1/2 cup + 2 Tbsp (3 1/8 ounces) whole almonds, lightly toasted
3/4 cups + 2 Tbsp (4 3/8 ounces) all-purpose flour
1 teaspoon baking powder
1/8 teaspoon salt
1 large egg, plus 1 Tbsp white beaten with pinch salt
1/2 cup (3.5 ounces) sugar
2 tablespoons unsalted butter, melted and cooled
3/4 teaspoons almond extract
1/4 teaspoon vanilla extract
Few swipes lemon zest

Vegetable oil spray

Adjust oven rack to middle and heat to 325 degrees. Using ruler and pencil, draw an 8 by 3-inch rectangle on a piece of parchment paper, then place parchment on a sheet pan, ink side down.

Pulse 1/2 cup almonds in food processor until coarsely chopped, 8 to 10 pulses; transfer to bowl and set aside. Process remaining 2 Tbsp almonds in food processor until finely ground, about 45 seconds. Add flour, baking powder, and salt; process to combine, about 15 seconds. Transfer flour mix to second bowl.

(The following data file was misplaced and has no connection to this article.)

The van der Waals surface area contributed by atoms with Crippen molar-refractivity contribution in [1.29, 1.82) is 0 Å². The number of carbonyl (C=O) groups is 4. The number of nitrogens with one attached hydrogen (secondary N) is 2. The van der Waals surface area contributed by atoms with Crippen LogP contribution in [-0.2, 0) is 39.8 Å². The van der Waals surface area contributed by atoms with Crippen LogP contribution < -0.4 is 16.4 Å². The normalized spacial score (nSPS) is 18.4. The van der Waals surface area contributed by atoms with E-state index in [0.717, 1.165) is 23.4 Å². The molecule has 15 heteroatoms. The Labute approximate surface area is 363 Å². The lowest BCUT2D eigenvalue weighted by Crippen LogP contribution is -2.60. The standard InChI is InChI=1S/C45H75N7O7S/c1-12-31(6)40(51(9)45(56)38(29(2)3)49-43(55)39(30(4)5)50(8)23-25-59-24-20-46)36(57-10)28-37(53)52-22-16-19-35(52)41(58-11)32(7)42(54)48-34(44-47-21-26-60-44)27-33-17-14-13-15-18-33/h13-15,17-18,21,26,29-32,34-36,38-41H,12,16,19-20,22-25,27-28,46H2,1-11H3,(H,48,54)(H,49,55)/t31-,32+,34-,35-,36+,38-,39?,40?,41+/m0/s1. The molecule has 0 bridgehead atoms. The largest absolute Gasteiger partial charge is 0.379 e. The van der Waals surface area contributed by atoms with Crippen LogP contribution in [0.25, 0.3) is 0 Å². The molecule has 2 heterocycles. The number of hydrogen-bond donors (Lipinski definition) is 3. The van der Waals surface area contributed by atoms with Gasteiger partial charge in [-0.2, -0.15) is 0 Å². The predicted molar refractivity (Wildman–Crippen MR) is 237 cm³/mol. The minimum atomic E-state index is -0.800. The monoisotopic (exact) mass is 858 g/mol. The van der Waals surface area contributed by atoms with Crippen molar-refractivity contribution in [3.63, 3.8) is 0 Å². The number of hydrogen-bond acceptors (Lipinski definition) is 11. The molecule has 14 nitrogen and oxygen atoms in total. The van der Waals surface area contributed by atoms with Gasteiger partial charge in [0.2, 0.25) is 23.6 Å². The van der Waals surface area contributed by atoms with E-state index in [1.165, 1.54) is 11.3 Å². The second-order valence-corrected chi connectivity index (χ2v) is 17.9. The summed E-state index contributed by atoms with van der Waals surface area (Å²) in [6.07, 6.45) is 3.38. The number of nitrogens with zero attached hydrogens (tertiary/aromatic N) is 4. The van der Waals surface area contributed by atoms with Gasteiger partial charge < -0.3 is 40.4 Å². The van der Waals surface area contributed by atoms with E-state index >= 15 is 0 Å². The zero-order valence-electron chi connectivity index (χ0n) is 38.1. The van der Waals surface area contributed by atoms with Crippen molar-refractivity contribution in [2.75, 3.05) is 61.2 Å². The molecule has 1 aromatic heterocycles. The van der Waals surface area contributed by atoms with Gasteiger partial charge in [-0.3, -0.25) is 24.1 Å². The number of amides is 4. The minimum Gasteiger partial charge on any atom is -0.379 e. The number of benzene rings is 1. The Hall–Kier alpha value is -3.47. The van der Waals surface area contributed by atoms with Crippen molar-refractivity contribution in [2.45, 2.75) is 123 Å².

Process 1 egg in now empty food processor until lightened in color and almost doubled in volume, about 1 minute. Slowly add sugar until thoroughly combined, about 10 seconds. Add melted butter, almond extract, lemon and vanilla and process until combined, about 10 seconds. 

Transfer egg mixture to medium bowl. Sprinkle half of flour mixture over egg mixture and, using spatula, gently fold until just combined. Add remaining flour mixture and chopped almonds and gently fold until just combined.

Using floured hands, pat dough into a rectangle, using lines on parchment as guide. Spray each loaf lightly with oil spray. Using rubber spatula lightly coated with oil spray, smooth tops and sides of rectangles. Gently brush tops with egg white wash. Bake until golden and just beginning to crack on top, 30-33 minutes or so, rotating pan halfway through baking.